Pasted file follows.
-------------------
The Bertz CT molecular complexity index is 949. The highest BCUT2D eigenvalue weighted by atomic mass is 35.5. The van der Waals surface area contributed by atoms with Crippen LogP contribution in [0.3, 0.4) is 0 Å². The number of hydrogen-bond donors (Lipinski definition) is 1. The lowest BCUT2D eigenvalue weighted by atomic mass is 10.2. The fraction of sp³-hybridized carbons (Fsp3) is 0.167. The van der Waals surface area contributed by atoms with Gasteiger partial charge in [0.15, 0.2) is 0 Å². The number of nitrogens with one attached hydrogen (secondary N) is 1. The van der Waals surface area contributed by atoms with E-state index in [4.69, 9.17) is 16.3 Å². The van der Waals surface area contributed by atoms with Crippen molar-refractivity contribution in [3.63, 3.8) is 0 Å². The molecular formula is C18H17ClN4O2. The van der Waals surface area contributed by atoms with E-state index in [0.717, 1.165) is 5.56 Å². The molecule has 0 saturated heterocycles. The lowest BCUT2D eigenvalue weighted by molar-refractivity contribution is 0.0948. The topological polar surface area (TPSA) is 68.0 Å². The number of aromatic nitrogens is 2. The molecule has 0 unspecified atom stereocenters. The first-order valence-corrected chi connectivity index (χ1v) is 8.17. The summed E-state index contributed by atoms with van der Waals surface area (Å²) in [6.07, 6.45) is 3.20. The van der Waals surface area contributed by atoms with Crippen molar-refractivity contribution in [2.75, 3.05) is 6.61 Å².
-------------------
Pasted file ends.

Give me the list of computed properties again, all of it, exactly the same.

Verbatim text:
The Bertz CT molecular complexity index is 949. The highest BCUT2D eigenvalue weighted by atomic mass is 35.5. The van der Waals surface area contributed by atoms with Crippen LogP contribution in [0.3, 0.4) is 0 Å². The number of hydrogen-bond donors (Lipinski definition) is 1. The lowest BCUT2D eigenvalue weighted by atomic mass is 10.2. The fraction of sp³-hybridized carbons (Fsp3) is 0.167. The van der Waals surface area contributed by atoms with Gasteiger partial charge in [0.15, 0.2) is 0 Å². The number of nitrogens with one attached hydrogen (secondary N) is 1. The van der Waals surface area contributed by atoms with E-state index in [4.69, 9.17) is 16.3 Å². The van der Waals surface area contributed by atoms with Crippen molar-refractivity contribution in [3.63, 3.8) is 0 Å². The molecular formula is C18H17ClN4O2. The van der Waals surface area contributed by atoms with E-state index in [0.717, 1.165) is 5.56 Å². The molecule has 0 saturated heterocycles. The lowest BCUT2D eigenvalue weighted by molar-refractivity contribution is 0.0948. The topological polar surface area (TPSA) is 68.0 Å². The number of aromatic nitrogens is 2. The molecule has 0 unspecified atom stereocenters. The first-order valence-corrected chi connectivity index (χ1v) is 8.17. The summed E-state index contributed by atoms with van der Waals surface area (Å²) in [6.07, 6.45) is 3.20. The van der Waals surface area contributed by atoms with Crippen molar-refractivity contribution in [2.75, 3.05) is 6.61 Å².